Motherboards Reviews

ASRock’s Z390 Phantom Gaming-ITX/ac – A New Direction

For some time, ASRock has been using the Fatal1ty branding on their high end products – a tie back to the days of old, where Quake was king, and bright, flashy branding was cool. However, Fatal1ty has given way to ASRock’s “Phantom Gaming” brand, with a much more subtle aesthetic. All black? Yes please! Beefy heatsinks? Yessir!

First sighted on ASRock’s limited availability (unfortunately) GPU line, the Phantom Gaming brand has come to motherboards – slowly taking over the performance space within ASRock’s lineup. This particular model uses the Intel Z390 chipset – what Z370 should have been, but I digress.

Let’s dive in!

The Specifications

Reproduced from the product page and edited for clarity.

Model Phantom Gaming-ITX/ac
CPU Support Intel LGA1151, Intel 8th and 9th gen processors (8000/9000 series)
Chipset Intel Z390
Memory – Dual Channel DDR4 Memory Technology
– 2 x DDR4 DIMM Slots
– Supports DDR4 4500+(OC) / 4333-2800(OC)/ 2666 / 2400 / 2133 non-ECC, un-buffered memory
– Supports ECC UDIMM memory modules (operate in non-ECC mode)
– Max. capacity of system memory: 32GB
– Supports Intel® Extreme Memory Profile (XMP) 2.0
– 15μ Gold Contact in DIMM Slots
BIOS – 128Mb AMI UEFI Legal BIOS with multilingual GUI support
– ACPI 6.0 Compliant wake up events
– SMBIOS 2.7 Support
– DRAM, VTT DDR, PCH +1.0, VCCIO, VCCPLL_V5, VCCST_SFR, VCCSA, VCCPLL, VCCPLL_V4, V_PEGRCOMP Voltage Multi-adjustment
Integrated Graphics – Supports Intel® UHD Graphics Built-in Visuals : Intel® Quick Sync Video with AVC, MVC (S3D) and MPEG-2 Full HW Encode1, Intel® InTru™ 3D, Intel® Clear Video HD Technology, Intel® Insider™, Intel® UHD Graphics
– DirectX 12
– HWA Encode/Decode: AVC/H.264, HEVC/H.265 8-bit, HEVC/H.265 10-bit, VP8, VP9 8-bit, VP9 10-bit (Decode only), MPEG2, MJPEG, VC-1 (Decode only)
– Three graphics output options: HDMI, DisplayPort 1.2 and Intel® Thunderbolt™ 3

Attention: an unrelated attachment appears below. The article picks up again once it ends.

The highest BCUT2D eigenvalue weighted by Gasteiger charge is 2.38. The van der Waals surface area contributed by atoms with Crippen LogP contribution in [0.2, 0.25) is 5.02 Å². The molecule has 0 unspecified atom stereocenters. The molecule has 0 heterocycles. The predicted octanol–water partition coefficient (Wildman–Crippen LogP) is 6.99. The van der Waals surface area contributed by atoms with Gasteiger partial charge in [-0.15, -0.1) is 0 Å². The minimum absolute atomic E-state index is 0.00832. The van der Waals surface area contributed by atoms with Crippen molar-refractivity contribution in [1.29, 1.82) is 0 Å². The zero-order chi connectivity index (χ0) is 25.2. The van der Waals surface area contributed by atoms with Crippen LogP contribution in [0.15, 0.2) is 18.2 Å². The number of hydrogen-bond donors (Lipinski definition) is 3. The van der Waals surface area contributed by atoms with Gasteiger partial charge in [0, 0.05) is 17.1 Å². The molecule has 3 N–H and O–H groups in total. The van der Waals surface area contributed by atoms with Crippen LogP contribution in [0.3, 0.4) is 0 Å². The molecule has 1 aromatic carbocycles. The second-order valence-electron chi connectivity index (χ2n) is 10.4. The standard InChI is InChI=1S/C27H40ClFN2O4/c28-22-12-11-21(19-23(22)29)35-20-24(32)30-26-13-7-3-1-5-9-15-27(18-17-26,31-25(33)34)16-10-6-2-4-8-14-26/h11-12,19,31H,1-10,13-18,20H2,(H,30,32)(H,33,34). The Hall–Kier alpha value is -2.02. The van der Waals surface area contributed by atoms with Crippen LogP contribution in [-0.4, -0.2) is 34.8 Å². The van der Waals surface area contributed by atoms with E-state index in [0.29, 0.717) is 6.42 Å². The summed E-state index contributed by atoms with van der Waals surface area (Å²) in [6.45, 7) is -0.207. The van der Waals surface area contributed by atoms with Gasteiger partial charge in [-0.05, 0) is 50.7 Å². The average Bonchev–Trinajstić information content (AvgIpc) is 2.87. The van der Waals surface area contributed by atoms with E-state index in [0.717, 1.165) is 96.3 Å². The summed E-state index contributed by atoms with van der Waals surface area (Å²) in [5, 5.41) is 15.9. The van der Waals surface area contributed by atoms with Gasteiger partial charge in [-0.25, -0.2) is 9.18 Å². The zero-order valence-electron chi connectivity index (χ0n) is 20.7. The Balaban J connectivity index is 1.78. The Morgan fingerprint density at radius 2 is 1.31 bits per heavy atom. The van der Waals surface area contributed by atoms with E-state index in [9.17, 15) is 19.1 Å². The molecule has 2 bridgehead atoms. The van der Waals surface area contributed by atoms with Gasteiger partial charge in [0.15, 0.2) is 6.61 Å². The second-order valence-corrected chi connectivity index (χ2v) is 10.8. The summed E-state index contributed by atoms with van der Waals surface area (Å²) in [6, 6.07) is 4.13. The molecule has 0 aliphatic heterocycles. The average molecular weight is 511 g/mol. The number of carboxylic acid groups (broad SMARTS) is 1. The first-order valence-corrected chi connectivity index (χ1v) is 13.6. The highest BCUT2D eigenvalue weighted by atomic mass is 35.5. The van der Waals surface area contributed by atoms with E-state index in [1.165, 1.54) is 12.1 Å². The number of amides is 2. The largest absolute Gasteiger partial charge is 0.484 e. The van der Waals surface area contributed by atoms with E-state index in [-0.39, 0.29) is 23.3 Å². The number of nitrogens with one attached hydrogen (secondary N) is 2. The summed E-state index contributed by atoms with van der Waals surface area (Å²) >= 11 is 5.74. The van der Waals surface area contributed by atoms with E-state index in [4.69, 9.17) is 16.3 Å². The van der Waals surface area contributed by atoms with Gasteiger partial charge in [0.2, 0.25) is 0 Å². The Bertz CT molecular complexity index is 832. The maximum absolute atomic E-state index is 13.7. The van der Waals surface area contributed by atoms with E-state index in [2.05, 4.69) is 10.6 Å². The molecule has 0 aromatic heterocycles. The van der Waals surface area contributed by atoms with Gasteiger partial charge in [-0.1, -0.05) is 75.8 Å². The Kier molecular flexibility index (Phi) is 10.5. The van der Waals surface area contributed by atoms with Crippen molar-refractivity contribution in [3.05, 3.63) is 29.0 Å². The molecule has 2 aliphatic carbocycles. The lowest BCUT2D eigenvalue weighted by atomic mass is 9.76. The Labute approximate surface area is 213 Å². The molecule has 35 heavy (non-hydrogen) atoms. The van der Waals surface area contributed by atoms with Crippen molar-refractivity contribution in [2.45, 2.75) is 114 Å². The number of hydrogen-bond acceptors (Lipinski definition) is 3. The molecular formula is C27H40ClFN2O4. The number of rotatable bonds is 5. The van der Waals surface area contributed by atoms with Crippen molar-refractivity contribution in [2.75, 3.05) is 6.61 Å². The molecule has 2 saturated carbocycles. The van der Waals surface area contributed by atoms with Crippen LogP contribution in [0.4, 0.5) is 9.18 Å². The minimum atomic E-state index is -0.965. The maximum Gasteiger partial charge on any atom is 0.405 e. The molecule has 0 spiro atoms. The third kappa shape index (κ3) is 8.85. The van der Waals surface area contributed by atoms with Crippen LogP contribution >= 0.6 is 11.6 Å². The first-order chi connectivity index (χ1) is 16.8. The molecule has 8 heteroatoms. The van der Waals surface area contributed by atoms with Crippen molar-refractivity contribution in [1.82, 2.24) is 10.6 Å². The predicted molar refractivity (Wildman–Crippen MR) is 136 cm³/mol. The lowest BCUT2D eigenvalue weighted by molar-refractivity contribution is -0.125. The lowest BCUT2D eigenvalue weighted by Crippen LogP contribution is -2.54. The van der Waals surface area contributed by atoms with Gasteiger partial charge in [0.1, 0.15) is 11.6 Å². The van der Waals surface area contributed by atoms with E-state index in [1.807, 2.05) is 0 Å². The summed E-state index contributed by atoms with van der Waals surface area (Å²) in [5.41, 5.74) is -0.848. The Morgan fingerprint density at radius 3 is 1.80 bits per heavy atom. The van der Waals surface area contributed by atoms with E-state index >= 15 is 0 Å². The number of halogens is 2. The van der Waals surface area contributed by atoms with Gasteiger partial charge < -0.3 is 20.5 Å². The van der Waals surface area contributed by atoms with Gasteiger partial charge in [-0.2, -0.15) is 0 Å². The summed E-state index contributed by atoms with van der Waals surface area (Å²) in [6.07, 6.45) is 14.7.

– Supports Triple Monitor
– Supports HDMI 2.0 with max. resolution up to 4K x 2K (4096×2160) @ 60Hz
– Supports DisplayPort 1.2 with max. resolution up to 4K x 2K (4096×2304) @ 60Hz
– Supports Intel® Thunderbolt™ 3 with max. resolution up to 4K x 2K (4096×2304) @ 60Hz
– Supports Auto Lip Sync, Deep Color (12bpc), xvYCC and HBR (High Bit Rate Audio) with HDMI 2.0 Port (Compliant HDMI 2.0 monitor is required)
– Supports HDR (High Dynamic Range) with HDMI 2.0
– Supports HDCP 2.2 with HDMI 2.0, DisplayPort 1.2 and Intel® Thunderbolt™ 3
– Supports 4K Ultra HD (UHD) playback with HDMI 2.0, DisplayPort 1.2 and Intel® Thunderbolt™ 3*Intel® UHD Graphics Built-in Visuals and the VGA outputs can be supported only with processors which have GPU integrated.
Audio – 7.1 CH HD Audio with Content Protection (Realtek ALC1220 Audio Codec)
– Premium Blu-ray Audio support
– Supports Surge Protection
– Nichicon Fine Gold Series Audio Caps
– 120dB SNR DAC with Differential Amplifier
– NE5532 Premium Headset Amplifier for Front Panel Audio Connector (Supports up to 600 Ohm headsets)
– Pure Power-In
– Direct Drive Technology
– PCB Isolate Shielding
– Impedance Sensing on Rear Out port
– Individual PCB Layers for R/L Audio Channel
– Gold Audio Jacks
– 15μ Gold Audio Connector
– Supports Creative Sound Blaster™ Cinema 5
Wired LAN – Gigabit LAN 10/100/1000 Mb/s
– Giga PHY Intel® I219V
– Supports Wake-On-LAN
– Supports Lightning/ESD Protection
– Supports Energy Efficient Ethernet 802.3az
– Supports PXE
Wireless LAN – Intel® 802.11ac WiFi Module
– Supports IEEE 802.11a/b/g/n/ac
– Supports Dual-Band (2.4/5 GHz)
– Supports high speed wireless connections up to 1733Mbps
– 2 antennas to support 2 (Transmit) x 2 (Receive) diversity technology
– Supports Bluetooth 5.0 + High speed class II
– Supports MU-MIMO
Expansion slots – 1 x PCI Express 3.0 x16 Slot (PCIE1: x16 mode)*
– 1 x Vertical M.2 Socket (Key E) with the bundled WiFi-802.11ac module and Intel® CNVi (Integrated WiFi/BT) (on the rear I/O)